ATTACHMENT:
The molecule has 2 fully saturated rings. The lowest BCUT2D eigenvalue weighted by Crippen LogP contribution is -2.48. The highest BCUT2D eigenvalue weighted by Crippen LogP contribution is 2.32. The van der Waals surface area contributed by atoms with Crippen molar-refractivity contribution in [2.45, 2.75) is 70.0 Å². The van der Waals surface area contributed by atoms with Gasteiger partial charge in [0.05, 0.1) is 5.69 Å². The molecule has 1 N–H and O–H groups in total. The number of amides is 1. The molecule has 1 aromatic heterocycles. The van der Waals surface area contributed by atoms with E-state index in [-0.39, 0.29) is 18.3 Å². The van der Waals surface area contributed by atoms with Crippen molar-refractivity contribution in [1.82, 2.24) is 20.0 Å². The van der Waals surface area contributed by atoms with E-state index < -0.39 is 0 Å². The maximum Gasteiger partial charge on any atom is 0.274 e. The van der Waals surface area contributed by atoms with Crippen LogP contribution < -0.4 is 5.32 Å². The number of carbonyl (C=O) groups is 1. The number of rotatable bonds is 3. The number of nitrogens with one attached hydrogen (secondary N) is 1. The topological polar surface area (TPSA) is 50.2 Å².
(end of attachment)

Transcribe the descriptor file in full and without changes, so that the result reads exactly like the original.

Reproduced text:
The molecule has 2 fully saturated rings. The lowest BCUT2D eigenvalue weighted by Crippen LogP contribution is -2.48. The highest BCUT2D eigenvalue weighted by Crippen LogP contribution is 2.32. The van der Waals surface area contributed by atoms with Crippen molar-refractivity contribution in [2.45, 2.75) is 70.0 Å². The van der Waals surface area contributed by atoms with Gasteiger partial charge in [0.05, 0.1) is 5.69 Å². The molecule has 1 N–H and O–H groups in total. The number of amides is 1. The molecule has 1 aromatic heterocycles. The van der Waals surface area contributed by atoms with E-state index in [-0.39, 0.29) is 18.3 Å². The van der Waals surface area contributed by atoms with Crippen molar-refractivity contribution in [1.82, 2.24) is 20.0 Å². The van der Waals surface area contributed by atoms with E-state index < -0.39 is 0 Å². The maximum Gasteiger partial charge on any atom is 0.274 e. The van der Waals surface area contributed by atoms with Crippen LogP contribution < -0.4 is 5.32 Å². The number of carbonyl (C=O) groups is 1. The number of rotatable bonds is 3. The number of nitrogens with one attached hydrogen (secondary N) is 1. The topological polar surface area (TPSA) is 50.2 Å².